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January 21, 2015 Updates
January 20, 2015 Updates

After nine years in the league, and over 10,000 shots later, Monta Ellis might just be the MIP (Most Important Player) of the 2014-2015 NBA season. Dallas currently holds the highest offensive efficiency rating (number of points a team scores per 100 possessions) since the 2009-2010 D’Antoni & Nash show in Phoenix. And Ellis has been the man behind the engine of the well-oiled 111.8 offensive efficiency juggernaut. Not only is Ellis leading the Mavs in scoring, but he is also leading them in assists. This is a far cry from the high shot volume hoisting Ellis of days past. HoopsHype

Looking deeper into the analytics and film breakdown, Ellis has been put into more offensive advantageous situations than ever before. Primarily throughout his career, Ellis has been isolation heavy and transition dependent for his scoring opportunities. He is currently functioning at 48.2 percent of his offensive touches in pick-and-roll situations, one of the highest rates per touches in the entire league. The most difficult situation to guard in basketball, yep you guessed it – the pick-and-roll. Ellis has been able to create highly efficient looks for himself as well as turning himself into a bonafide playmaker. HoopsHype

Ellis has also been able to use the ball screen to become a high level playmaker, thanks to his ability to score off the ball screen and his teammate around him. 56 percent of Ellis’s passes off the ball screen are going to spot-up shooters, with an adjusted field goal percentage of 51.2 percent, putting him in the top 9 percent of the NBA creating off the ball screen, ranking him ahead of the likes of Russell Westbrook, Ty Lawson and Kyle Lowry. This is leaps and bounds from where he came from as a high-volume shooting, only looking to get his, offensive player. Doesn’t hurt, of course, to have players like Dirk Nowitzki and Chandler Parsons spotted up on the receiving end of the pass. HoopsHype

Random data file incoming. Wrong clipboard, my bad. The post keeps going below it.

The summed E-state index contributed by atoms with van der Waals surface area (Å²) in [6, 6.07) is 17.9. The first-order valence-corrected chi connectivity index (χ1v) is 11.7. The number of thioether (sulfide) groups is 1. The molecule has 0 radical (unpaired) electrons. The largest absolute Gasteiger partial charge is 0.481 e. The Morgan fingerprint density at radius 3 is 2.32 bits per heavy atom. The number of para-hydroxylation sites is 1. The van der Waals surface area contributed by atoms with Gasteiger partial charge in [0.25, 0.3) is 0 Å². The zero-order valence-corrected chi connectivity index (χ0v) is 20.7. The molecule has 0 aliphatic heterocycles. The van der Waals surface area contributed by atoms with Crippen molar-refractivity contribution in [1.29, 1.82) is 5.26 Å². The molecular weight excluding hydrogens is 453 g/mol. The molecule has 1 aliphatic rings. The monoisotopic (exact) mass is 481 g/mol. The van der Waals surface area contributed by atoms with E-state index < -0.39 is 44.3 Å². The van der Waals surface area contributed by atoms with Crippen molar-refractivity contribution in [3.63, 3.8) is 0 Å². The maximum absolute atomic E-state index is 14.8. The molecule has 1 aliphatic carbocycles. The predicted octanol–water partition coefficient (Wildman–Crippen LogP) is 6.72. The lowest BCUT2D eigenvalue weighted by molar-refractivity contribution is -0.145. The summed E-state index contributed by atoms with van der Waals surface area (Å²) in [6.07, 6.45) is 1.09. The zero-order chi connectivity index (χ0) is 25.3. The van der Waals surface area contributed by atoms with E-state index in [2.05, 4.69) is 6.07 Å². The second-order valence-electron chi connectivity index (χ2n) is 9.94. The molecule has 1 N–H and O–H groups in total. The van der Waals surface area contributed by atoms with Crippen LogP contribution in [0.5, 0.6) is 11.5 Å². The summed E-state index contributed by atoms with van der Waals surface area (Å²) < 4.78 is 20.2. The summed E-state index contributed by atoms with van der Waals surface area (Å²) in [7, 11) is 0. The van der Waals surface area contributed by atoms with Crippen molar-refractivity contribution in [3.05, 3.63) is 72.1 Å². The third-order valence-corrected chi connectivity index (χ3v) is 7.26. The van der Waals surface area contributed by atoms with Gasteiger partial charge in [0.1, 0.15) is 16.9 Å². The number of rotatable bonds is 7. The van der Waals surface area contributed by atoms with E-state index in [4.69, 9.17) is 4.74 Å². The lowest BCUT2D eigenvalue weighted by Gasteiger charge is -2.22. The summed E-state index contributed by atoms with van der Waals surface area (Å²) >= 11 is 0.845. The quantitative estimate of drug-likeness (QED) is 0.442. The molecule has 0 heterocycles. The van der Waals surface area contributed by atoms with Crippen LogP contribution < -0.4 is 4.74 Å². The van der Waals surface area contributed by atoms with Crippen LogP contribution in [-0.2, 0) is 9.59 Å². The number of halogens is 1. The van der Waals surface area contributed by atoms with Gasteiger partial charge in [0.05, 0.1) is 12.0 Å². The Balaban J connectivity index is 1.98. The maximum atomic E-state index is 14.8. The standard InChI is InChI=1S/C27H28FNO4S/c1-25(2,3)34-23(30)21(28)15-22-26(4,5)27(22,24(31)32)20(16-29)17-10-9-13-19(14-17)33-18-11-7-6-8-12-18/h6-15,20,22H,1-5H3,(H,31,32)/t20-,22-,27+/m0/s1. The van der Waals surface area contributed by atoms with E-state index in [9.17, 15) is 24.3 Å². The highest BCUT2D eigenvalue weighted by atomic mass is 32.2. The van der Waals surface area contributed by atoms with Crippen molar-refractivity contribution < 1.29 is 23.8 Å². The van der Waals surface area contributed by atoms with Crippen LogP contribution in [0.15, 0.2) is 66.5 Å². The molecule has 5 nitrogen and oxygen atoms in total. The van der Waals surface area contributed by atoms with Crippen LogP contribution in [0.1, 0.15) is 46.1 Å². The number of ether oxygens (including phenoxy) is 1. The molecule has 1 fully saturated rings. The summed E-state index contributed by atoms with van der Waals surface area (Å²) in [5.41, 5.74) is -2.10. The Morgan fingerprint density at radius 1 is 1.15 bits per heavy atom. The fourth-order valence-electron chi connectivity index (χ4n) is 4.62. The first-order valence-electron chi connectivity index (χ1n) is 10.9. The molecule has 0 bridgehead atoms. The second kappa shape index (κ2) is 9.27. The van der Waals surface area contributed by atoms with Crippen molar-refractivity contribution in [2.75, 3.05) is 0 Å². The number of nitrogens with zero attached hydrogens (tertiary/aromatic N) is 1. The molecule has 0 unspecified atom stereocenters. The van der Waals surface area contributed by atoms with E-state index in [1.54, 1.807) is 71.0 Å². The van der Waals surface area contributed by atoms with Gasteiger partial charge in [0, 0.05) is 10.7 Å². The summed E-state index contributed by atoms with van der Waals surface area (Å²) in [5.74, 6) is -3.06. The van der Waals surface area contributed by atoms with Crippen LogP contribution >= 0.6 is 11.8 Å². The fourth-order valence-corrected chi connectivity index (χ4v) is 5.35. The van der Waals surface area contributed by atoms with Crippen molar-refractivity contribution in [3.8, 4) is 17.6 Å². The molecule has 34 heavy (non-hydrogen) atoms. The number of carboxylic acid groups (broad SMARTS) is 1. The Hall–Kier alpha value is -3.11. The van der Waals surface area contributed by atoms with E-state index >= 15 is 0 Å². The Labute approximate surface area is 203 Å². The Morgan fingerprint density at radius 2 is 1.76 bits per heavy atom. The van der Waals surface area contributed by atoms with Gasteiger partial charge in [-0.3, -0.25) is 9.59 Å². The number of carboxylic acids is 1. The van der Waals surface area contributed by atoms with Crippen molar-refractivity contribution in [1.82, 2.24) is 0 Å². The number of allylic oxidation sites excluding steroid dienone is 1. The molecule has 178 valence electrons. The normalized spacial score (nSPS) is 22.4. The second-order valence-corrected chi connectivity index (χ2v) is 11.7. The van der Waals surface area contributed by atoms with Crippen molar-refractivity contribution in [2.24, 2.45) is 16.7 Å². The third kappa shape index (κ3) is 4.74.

January 19, 2015 Updates

The deadline is Feb. 19, and general managers sometimes prefer to wait until as close to it as possible to be certain they are getting maximum value for their players. But that gives coaches less than two months to prepare for the playoffs, so Carlisle was glad the Celtics wanted to do it so soon. "The earlier you can do a deal like this, it helps," he said. "Helps both teams, so we're grateful that we were able to get it done in December as opposed to mid-to-late February, no doubt about that." USA Today Sports

January 18, 2015 Updates

Whenever there was playful banter between teammates, Tarpley was always a part of it. He took more than he dished out, but that was fine with him. As refined and skilled as he was on the court, he was like a big happy, goofy teenager off it and that made him tremendously likable. Tarpley would tell funny stories about himself. One night after a game, I ran into him in a convenience store and he had a six-pack of beer, a huge bag of chips and a bottle of Tabasco sauce. The next day at practice, I was telling some of the other players about his health food habits and Tarpley, laughing at himself, said: “I love Tabasco sauce. When I was a kid, I used to drink it right out of a bottle. I’m serious. But when I went to the bathroom, I’d be hurtin’.” SheridanHoops

January 17, 2015 Updates